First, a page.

Born on February 1, 1878 in Cloughjordan, County Tipperary to two educators who celebrated the arts and Irish culture. A member of the Gaelic League, MacDonagh was a published poet and playwright and served as assistant headmaster at St. Enda’s, a bilingual secondary school founded by Pádraig Pearse. MacDonagh was discouraged by the circumstances of Ireland and believed “zealous martyrs” would be responsible for her freedom. Forming the Irish Volunteers in 1913 and joining the IRB in 1916, MacDonagh was a late addition to the Rising, possibly chosen due to his close relationships with other members of the Provisional Government. He was commandant of the 2nd Battalion at Jacob’s Biscuit Factory and held down the fort until he received Pearse’s unconditional surrender document. At the age of 38, MacDonagh was one of three signatories killed by firing squad on May 3, 1916 – the first day of executions at Kilmainham Gaol.
Joseph Plunkett (Seosamh Pluincéid)
Born into an affluent Dublin family on November 21, 1887. He was devoted to Irish culture, helping establish The Irish Theatre in Hardwick Street and serving as contributor turned editor of The Irish Review. Plunkett had a keen mind for military strategy and was largely responsible for the plan followed by the IRB Military Council. His negotiations with Germany secured weapons for the insurrection but that shipment of arms was ultimately intercepted by the British on its way to Ireland. Battling tuberculosis for years, Plunkett underwent glandular surgery just days before the Rising. Nonetheless, he was present at the GPO Headquarters with a young Michael Collins serving as his right-hand man. On the night before his death, Plunkett was allowed to marry his fiancée Grace Gifford. The youngest signatory of the Proclamation, he was executed on May 4, 1916 at the age of 28 in Kilmainham Gaol.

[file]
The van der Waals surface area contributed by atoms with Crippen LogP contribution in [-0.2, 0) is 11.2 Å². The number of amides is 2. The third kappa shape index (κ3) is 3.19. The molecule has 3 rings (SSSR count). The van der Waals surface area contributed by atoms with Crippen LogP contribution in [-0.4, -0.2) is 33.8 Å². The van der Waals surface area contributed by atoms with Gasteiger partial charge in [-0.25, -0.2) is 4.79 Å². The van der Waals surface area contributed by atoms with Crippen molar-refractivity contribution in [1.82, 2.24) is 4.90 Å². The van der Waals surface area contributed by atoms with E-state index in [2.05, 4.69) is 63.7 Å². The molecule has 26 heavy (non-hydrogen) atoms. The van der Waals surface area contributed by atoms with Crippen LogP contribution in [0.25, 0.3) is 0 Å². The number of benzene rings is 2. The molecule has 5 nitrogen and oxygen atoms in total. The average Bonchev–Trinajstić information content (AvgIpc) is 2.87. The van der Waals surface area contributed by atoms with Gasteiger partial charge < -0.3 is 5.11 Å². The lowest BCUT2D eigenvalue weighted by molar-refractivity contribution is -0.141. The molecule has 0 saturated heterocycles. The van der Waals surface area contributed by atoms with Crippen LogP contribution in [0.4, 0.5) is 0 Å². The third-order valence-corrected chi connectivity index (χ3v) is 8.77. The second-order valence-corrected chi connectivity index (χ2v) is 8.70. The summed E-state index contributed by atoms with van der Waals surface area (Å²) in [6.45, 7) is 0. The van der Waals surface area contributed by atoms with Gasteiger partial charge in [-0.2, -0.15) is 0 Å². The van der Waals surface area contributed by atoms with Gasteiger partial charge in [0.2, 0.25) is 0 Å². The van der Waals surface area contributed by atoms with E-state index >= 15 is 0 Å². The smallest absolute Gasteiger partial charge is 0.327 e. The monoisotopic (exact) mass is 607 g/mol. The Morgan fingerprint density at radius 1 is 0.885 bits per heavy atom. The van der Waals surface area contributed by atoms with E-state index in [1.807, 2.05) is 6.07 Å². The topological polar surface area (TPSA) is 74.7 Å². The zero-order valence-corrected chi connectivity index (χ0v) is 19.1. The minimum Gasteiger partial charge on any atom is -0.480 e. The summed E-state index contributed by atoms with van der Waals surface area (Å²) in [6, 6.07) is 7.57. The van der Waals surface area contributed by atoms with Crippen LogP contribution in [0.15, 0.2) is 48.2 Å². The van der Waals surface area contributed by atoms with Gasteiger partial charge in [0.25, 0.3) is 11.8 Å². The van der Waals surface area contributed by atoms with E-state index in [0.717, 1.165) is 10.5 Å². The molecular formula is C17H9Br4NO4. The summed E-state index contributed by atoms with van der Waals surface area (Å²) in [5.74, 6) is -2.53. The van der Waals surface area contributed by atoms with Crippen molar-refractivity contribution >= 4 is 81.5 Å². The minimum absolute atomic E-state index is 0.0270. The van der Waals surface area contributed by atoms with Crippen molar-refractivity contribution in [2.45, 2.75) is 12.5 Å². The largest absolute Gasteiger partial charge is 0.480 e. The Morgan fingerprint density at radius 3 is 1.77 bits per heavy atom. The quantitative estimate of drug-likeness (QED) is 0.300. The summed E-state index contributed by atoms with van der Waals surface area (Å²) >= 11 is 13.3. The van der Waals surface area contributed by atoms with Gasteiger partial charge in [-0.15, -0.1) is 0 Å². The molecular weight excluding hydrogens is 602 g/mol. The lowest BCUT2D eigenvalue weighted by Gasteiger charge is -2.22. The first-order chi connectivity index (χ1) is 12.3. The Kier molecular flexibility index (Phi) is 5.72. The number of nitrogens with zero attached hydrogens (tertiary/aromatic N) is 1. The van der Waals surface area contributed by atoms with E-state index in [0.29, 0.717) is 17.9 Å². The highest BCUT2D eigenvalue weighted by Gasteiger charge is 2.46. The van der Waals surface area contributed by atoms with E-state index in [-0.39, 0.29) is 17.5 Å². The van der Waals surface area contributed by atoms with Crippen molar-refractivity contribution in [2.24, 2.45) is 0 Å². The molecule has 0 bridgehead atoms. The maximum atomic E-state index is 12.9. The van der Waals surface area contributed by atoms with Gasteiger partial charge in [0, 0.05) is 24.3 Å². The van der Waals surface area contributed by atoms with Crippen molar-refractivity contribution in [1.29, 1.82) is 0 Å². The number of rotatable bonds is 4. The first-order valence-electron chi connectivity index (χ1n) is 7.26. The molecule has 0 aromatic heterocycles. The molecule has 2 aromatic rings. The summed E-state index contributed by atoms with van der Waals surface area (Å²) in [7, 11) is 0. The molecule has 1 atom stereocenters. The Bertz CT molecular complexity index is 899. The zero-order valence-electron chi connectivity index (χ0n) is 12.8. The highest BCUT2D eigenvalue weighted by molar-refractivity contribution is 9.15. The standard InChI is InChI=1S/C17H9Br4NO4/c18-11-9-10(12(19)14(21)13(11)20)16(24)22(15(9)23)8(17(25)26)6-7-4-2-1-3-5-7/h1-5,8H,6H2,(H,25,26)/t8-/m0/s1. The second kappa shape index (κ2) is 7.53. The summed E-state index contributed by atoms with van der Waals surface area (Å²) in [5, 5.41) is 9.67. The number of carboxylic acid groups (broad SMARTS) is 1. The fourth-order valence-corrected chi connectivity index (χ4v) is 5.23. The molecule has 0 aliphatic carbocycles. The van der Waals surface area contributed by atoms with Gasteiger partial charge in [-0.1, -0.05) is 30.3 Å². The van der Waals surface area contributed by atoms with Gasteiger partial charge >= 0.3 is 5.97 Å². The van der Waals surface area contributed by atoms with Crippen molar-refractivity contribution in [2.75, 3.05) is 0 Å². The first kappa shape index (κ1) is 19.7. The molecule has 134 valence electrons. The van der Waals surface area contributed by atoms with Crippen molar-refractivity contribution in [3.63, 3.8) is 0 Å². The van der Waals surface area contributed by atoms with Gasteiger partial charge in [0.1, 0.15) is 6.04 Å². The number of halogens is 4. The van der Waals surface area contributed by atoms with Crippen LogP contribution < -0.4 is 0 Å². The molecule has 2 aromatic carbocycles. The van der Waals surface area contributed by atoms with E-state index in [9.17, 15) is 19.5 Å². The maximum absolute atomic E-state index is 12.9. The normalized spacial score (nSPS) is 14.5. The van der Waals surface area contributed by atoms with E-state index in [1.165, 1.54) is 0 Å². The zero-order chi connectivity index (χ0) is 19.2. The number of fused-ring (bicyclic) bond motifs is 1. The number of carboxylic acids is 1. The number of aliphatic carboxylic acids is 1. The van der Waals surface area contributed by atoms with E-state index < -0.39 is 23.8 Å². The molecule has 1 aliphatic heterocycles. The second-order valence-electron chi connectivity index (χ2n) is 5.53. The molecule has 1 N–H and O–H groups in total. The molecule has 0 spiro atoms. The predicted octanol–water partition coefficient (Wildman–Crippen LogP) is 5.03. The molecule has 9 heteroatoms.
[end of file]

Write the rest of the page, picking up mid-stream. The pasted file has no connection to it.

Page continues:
Born in an Irish ghetto of Edinburgh, Scotland on June 5, 1868. He left school at the age of 10 and became a laborer like his father and grandfather before him. Connolly spent time in Scotland, Ireland and the U.S. as an active Irish nationalist and socialist. In 1912, he formed the Irish Labour Party with union leader Jim Larkin and served him during the Dublin Lockout of 1913. Connolly was also a founding member of the Irish Socialist Republican Party and the Irish Citizen Army. Believing that ‘Without the shedding of Blood there is no redemption”, Connolly joined the Irish Republican Brotherhood in early 1916 and began planning the insurrection with his fellow signatories. He served as Commandant General during the Rising and directed military operations from his station at the GPO. Severely wounded, Connolly was carried to Kilmainham Gaol on a stretcher where he was strapped to a chair and shot. He was executed on May 12, 1916 at the age of 47.